“It is a scientific impossibility for Porton Down to have been able to test for Russian novichoks if they have never possessed a Russian sample to compare them to. They can analyse a sample as conforming to a Mirzayanov formula, but as he published those to the world twenty years ago, that is no proof of Russian origin. If Porton Down can synthesise it, so can many others, not just the Russians.”

    1. Further info from Craig Murray:

      “I have now received confirmation from a well placed FCO source that Porton Down scientists are not able to identify the nerve gas as being of Russian manufacture, and have been resentful of the pressure being placed on them to do so. Porton Down would only sign up to the formulation “of a type developed by Russia” after a rather difficult meeting where this was agreed as a compromise formulation.”

      It seems to me that this angle is worth pursuing if possible. I think at the very least, your articles on this topic should have a more skeptical tone toward the official pronouncements by the UK & USA governments.

      1. We will keep an eye on what Murray is saying and thanks for bringing it up again. We try to avoid comment or opinion and certainly not of our own and try to let you make up your own mind. However, we have been trying to reiterate what Theresa May said at the start that Russia was responsible one way or another in the sense that it either did it directly or created the circumstances in which a state-created chemical weapon could be used. It is also true today that Boris Johnson has gone much further than she did.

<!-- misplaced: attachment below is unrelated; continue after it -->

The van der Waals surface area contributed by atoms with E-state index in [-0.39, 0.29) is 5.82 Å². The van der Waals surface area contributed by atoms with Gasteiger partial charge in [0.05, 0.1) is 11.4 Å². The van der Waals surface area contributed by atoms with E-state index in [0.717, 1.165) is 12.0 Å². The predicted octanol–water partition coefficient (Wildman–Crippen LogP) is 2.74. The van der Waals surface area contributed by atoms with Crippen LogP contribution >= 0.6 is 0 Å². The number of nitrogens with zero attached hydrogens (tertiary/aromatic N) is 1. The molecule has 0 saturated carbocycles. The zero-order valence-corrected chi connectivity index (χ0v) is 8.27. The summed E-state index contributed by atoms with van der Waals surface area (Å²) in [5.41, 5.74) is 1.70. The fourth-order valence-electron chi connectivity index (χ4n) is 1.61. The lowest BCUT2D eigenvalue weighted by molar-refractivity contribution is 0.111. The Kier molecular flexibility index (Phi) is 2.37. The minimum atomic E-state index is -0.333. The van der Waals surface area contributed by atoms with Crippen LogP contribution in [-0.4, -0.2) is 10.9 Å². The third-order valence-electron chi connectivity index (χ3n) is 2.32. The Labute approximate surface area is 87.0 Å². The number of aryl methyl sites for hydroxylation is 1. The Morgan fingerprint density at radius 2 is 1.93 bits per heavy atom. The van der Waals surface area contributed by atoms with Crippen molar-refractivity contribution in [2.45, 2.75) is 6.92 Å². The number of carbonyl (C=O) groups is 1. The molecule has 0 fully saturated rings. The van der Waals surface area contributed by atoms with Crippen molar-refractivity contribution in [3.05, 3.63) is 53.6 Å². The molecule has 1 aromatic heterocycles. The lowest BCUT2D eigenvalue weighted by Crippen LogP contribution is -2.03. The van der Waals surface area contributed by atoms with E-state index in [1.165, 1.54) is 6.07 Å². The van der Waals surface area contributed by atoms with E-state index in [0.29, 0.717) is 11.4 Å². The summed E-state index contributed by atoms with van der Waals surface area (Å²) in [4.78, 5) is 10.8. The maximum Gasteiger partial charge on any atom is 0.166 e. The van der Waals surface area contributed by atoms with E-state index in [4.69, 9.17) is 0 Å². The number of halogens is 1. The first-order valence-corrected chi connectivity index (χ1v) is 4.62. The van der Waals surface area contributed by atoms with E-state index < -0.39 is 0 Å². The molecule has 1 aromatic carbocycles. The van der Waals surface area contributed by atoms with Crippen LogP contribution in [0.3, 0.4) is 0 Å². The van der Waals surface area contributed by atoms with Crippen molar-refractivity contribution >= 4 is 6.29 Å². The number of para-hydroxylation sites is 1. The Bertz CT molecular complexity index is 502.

2. Thanks. Yes, we put that in the separate story on what novichok is:
      He is an interesting character and has some good counter views even if he isn’t himself a weapons scientist. Thank you.

    3. I have put Murray into the main story as well, this one we’re talking about. He is an outlier but it is worth adding that alternative perspective.

  4. I’ve seen the picture many times, Skripal being manhandled by “security forces”. Do we know who those guards are working for?

    1. This is the caption we have on it from Reuters news agency: A still image taken from an undated video shows Sergei Skripal, a former colonel of Russia’s GRU military intelligence service, being detained by secret service officers in an unknown location. RTR/via Reuters TV
      It would be a guess but since he was caught in a sting I imagine it is either his own GRU or FSB people.

  5. Since currently it is not known whether Russia is behind the attack or not I think that the title will be less biased in a reverse form:
    “May says: Russia is behind nerve agent attack on former spy”
    The emphasis here is that Theresa May speaks out everyone’s suspicions, but it isn’t a proven fact yet.

    1. Fair enough. We did try to get that across with the one way or another angle. Will do.

  6. Does unidentified mean the same thing as undisclosed? You say that it’s an unidentified nerve agent, but I believe it’s been identified, we just haven’t been told what it is

    1. I will make that clear that it is undisclosed. So far as we know, yes.

  7. Tell us the conclusions of the Litvenyenko enquiry and the justifications for these

    1. Hi Bob,
      The conclusions of the Litvinenko inquiry are summarised in the second paragraph of the section on Litvinenko. The full text of the inquiry report is also linked. Jack

      1. Hello Jack

        Yes, sorry I missed the link. I suppose I was asking for a 2-3 sentence summary of the findings in your text. Perhaps that’s too much to ask.


        1. Hi Bob,
          I have expanded the section that set out the inquiry’s findings – particularly explaining the inquiry’s methodology. Do feel free to add more detail from the inquiry yourself if you would like. Thanks

  8. Sorry for Jack and his collaborators, but feel this story has a lot of speculations. Just give us the facts, the known facts. That will take about two or three paragraphs. Quoting what Boris Johnson thinks! Come on. You say “The exact nature of the nerve agent used on the Skripal’s has not been disclosed by British authorities”. So why are you speculating?

    And why the last two paragraphs at all. This guy Kaszeta has nothing to say at this stage. It’s all speculative waffle.

    Sorry, I’m saying it as I see it.